Fathers think alike, care to listen

Harish Barthwal

The first-ever letter I received from my methodical father was a sheer advisory. That was in 1980, when I left my parents and others in Delhi to join a new job in Bhopal. Landline phones were few and far between, and mobile phones we had just heard of. Exchange of letters was the prime modality of communication in that era.

As part of his thrifty lifestyle, my father usually chose a postcard, or at most an inland letter, rather than the costlier sealable postal envelope. The nicely worded advisory had about a dozen points in impressive handwriting, an additional attribute of his grand personality. Well known for his love of language and knack for discretely conveying his categorical and positive views, his letters ever made the recipient give them a second or subsequent readings.

At first glance, the content stunned me, as it bore a striking resemblance to what Polonius, a character in Shakespeare’s Hamlet, impresses upon his son Laertes, leaving home for Paris. Just two years ago, I had read the play in my degree course. The advisory read: in social dealing, once financial transactions are set in, friendly relations shall sour, for sure (the Bard wrote, ‘Neither a borrower nor a lender be/ For loan oft loses both itself and friend’. Second advice: be judicious in your words, listen more, but act after due consideration (compare with: ‘Give every man thine ear but few thy tongue’; ‘Take each man’s censure, but reserve thy judgment’). The purpose of clothing, my father wrote, was to protect and cover the body from inclement weather, and not to show off; it should be sober (‘Costly thy habit as thy purse can buy/ But not expressed in fancy; rich but not gaudy’.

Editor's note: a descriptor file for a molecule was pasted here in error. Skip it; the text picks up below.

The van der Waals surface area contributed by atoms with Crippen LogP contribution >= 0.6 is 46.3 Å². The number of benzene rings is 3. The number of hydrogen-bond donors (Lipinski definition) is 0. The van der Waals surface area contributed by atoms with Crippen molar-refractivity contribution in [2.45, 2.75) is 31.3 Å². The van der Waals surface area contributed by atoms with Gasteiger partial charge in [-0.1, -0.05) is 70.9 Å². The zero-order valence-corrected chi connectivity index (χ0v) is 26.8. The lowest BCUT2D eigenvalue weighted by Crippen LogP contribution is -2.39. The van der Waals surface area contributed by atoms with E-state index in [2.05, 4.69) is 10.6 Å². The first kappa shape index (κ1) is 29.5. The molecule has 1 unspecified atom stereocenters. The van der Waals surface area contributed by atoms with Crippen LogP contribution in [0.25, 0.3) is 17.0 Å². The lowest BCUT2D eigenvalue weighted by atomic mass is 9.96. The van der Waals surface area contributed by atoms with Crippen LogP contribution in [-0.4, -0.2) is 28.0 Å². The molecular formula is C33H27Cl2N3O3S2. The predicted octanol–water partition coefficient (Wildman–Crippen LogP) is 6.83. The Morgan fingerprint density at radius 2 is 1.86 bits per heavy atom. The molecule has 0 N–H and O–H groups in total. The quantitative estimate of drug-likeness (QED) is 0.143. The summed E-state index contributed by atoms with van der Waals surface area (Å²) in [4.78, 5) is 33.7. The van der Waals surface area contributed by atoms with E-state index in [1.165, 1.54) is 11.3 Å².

An additional prescription offered to me that Polonius probably missed, though he must have it in mind, was to keep focus on how those earning less than you lead life well, and never emulate the ways of the more affluent ones. Imitation or rivalry can stretch one unnecessarily, leading to tension and loss of mental peace, he wrote.

My father had not read Hamlet in his graduation, yet fathers think alike, and share similar concerns of security and wellness about their offspring, something the latter do not fully understand, if at all they do. Ironically, by the time clarity emerges, it is generally too late. When performing shradh rituals for my father this year, I was determined to make amends for the lapse in not complying with his precepts — before history would repeat itself with my son.

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